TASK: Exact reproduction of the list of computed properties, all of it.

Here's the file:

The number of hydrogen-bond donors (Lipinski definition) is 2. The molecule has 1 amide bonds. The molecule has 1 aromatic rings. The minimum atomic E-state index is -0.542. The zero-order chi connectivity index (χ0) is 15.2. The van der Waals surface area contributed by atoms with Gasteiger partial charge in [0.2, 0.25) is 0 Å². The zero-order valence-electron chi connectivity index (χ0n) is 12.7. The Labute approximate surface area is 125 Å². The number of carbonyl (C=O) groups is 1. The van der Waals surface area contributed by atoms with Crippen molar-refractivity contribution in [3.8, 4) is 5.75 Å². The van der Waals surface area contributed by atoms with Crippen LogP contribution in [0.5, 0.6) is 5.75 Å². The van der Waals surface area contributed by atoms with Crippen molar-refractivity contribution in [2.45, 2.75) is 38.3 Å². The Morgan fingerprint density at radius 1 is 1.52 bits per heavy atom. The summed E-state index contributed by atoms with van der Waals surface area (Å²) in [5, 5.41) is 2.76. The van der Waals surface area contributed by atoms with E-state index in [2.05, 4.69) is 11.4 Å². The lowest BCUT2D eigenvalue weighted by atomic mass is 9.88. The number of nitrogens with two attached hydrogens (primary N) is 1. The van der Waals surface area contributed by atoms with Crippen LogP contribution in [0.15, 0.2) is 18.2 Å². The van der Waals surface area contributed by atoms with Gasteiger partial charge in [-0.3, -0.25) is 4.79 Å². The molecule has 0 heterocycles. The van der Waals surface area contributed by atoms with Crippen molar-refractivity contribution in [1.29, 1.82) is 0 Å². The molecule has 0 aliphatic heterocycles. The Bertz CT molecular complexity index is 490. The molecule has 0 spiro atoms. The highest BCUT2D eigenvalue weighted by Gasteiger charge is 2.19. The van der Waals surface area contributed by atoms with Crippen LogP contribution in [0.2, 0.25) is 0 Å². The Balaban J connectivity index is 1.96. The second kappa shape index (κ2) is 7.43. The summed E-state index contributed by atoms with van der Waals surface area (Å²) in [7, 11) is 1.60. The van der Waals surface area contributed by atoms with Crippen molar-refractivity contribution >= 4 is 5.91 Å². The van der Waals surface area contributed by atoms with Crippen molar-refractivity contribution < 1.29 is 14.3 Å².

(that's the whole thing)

The number of hydrogen-bond donors (Lipinski definition) is 2. The molecule has 1 amide bonds. The molecule has 1 aromatic rings. The minimum atomic E-state index is -0.542. The zero-order chi connectivity index (χ0) is 15.2. The van der Waals surface area contributed by atoms with Gasteiger partial charge in [0.2, 0.25) is 0 Å². The zero-order valence-electron chi connectivity index (χ0n) is 12.7. The Labute approximate surface area is 125 Å². The number of carbonyl (C=O) groups is 1. The van der Waals surface area contributed by atoms with Crippen molar-refractivity contribution in [3.8, 4) is 5.75 Å². The van der Waals surface area contributed by atoms with Crippen LogP contribution in [0.5, 0.6) is 5.75 Å². The van der Waals surface area contributed by atoms with Crippen molar-refractivity contribution in [2.45, 2.75) is 38.3 Å². The Morgan fingerprint density at radius 1 is 1.52 bits per heavy atom. The summed E-state index contributed by atoms with van der Waals surface area (Å²) in [5, 5.41) is 2.76. The van der Waals surface area contributed by atoms with E-state index in [2.05, 4.69) is 11.4 Å². The lowest BCUT2D eigenvalue weighted by atomic mass is 9.88. The number of nitrogens with two attached hydrogens (primary N) is 1. The van der Waals surface area contributed by atoms with Crippen LogP contribution in [0.15, 0.2) is 18.2 Å². The van der Waals surface area contributed by atoms with Gasteiger partial charge in [-0.3, -0.25) is 4.79 Å². The molecule has 0 heterocycles. The van der Waals surface area contributed by atoms with Crippen molar-refractivity contribution in [1.29, 1.82) is 0 Å². The molecule has 0 aliphatic heterocycles. The Bertz CT molecular complexity index is 490. The molecule has 0 spiro atoms. The highest BCUT2D eigenvalue weighted by Gasteiger charge is 2.19. The van der Waals surface area contributed by atoms with Crippen LogP contribution in [0.2, 0.25) is 0 Å². The Balaban J connectivity index is 1.96. The second kappa shape index (κ2) is 7.43. The summed E-state index contributed by atoms with van der Waals surface area (Å²) in [7, 11) is 1.60. The van der Waals surface area contributed by atoms with Crippen molar-refractivity contribution >= 4 is 5.91 Å². The van der Waals surface area contributed by atoms with Crippen molar-refractivity contribution < 1.29 is 14.3 Å².